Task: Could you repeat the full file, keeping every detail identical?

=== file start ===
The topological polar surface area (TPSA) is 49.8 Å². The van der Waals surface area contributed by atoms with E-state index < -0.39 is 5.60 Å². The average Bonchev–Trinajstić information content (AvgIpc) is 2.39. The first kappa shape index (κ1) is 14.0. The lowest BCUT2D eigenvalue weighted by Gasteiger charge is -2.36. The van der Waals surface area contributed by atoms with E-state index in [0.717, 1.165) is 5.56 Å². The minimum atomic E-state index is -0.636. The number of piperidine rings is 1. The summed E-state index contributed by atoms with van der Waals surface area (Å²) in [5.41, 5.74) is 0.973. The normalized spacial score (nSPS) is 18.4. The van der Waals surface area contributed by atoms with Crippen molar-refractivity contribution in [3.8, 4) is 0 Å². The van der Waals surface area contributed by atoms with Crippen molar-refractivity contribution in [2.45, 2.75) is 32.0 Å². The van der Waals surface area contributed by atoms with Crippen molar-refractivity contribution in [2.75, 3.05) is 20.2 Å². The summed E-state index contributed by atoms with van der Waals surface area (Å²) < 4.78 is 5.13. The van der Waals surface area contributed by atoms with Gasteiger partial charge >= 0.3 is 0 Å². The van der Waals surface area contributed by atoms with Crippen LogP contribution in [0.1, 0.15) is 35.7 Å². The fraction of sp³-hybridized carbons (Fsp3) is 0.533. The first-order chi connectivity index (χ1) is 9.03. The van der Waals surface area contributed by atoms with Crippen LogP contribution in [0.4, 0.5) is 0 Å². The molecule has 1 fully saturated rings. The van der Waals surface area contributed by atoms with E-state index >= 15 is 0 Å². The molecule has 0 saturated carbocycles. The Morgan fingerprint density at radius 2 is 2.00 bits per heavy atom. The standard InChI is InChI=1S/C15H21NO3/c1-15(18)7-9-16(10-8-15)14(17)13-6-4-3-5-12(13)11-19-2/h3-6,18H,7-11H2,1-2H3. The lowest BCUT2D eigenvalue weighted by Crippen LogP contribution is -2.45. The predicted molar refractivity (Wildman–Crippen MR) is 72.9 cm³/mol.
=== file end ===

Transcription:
The topological polar surface area (TPSA) is 49.8 Å². The van der Waals surface area contributed by atoms with E-state index < -0.39 is 5.60 Å². The average Bonchev–Trinajstić information content (AvgIpc) is 2.39. The first kappa shape index (κ1) is 14.0. The lowest BCUT2D eigenvalue weighted by Gasteiger charge is -2.36. The van der Waals surface area contributed by atoms with E-state index in [0.717, 1.165) is 5.56 Å². The minimum atomic E-state index is -0.636. The number of piperidine rings is 1. The summed E-state index contributed by atoms with van der Waals surface area (Å²) in [5.41, 5.74) is 0.973. The normalized spacial score (nSPS) is 18.4. The van der Waals surface area contributed by atoms with Crippen molar-refractivity contribution in [3.8, 4) is 0 Å². The van der Waals surface area contributed by atoms with Crippen molar-refractivity contribution in [2.45, 2.75) is 32.0 Å². The van der Waals surface area contributed by atoms with Crippen molar-refractivity contribution in [2.75, 3.05) is 20.2 Å². The summed E-state index contributed by atoms with van der Waals surface area (Å²) < 4.78 is 5.13. The van der Waals surface area contributed by atoms with Gasteiger partial charge >= 0.3 is 0 Å². The van der Waals surface area contributed by atoms with Crippen LogP contribution in [0.1, 0.15) is 35.7 Å². The fraction of sp³-hybridized carbons (Fsp3) is 0.533. The first-order chi connectivity index (χ1) is 9.03. The van der Waals surface area contributed by atoms with Crippen LogP contribution in [0.4, 0.5) is 0 Å². The molecule has 1 fully saturated rings. The van der Waals surface area contributed by atoms with E-state index >= 15 is 0 Å². The molecule has 0 saturated carbocycles. The Morgan fingerprint density at radius 2 is 2.00 bits per heavy atom. The standard InChI is InChI=1S/C15H21NO3/c1-15(18)7-9-16(10-8-15)14(17)13-6-4-3-5-12(13)11-19-2/h3-6,18H,7-11H2,1-2H3. The lowest BCUT2D eigenvalue weighted by Crippen LogP contribution is -2.45. The predicted molar refractivity (Wildman–Crippen MR) is 72.9 cm³/mol.